Perhaps the most underrated aspect of any football team is the mentoring aspect. If you look back in recent history, superstars usually could rely on a veteran presence to help guide them along the path. For the Raiders secondary, that still holds true. In football, becoming an elite player is a combination of talent and the work ethic needed. In Oakland, the Raiders possess two such vital relationships.
Bruce Irvin/Arden Key
Both players share a tenacity and desire to get upfield. Unfortunately, they also possessed the penchant to find trouble. Irvin, the wily vet, grew up in a rough atmosphere. As a result, he did what he could to survive. Meanwhile, Arden Key needed to get his mind right and focus his energies on the field. Yet, many teams avoided Key, as he fell to the third round. With Irvin, Key can learn pass rushing nuance.
Dominique Rodgers-Cromartie/Gareon Conley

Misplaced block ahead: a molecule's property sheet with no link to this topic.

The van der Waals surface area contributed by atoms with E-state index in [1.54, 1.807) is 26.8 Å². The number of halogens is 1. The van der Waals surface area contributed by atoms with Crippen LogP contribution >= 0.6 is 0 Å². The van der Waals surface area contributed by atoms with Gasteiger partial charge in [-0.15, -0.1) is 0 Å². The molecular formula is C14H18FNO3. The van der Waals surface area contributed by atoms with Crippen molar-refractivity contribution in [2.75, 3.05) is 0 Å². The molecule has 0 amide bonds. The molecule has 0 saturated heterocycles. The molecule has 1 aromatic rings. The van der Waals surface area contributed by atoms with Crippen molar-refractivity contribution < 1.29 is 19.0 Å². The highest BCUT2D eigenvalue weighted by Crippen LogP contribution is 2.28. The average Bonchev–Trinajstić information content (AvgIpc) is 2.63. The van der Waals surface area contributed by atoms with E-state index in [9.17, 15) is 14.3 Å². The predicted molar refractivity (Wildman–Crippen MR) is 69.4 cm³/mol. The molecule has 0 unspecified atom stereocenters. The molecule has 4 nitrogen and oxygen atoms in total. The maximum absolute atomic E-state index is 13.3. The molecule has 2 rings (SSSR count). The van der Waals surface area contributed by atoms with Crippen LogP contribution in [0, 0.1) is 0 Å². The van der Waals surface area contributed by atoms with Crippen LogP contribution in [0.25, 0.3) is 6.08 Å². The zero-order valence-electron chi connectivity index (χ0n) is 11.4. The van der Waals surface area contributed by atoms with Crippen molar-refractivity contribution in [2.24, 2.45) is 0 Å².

When the Raiders drafted Charles Woodson, perennial Pro Bowler and borderline Hall of Famers Eric Allen and Albert Lewis led the secondary. Although Woodson cut the more imposing figure, Allen drilled in the concept of smart aggression. By definition, those terms should not fit. However, corners will always break on the ball and gamble. In 1998, Lewis explained his role as mentor
He is not a guy you have to grab and pull and make him pay attention. He watches us and we watch him. You learn a lot more that way than by just talking.”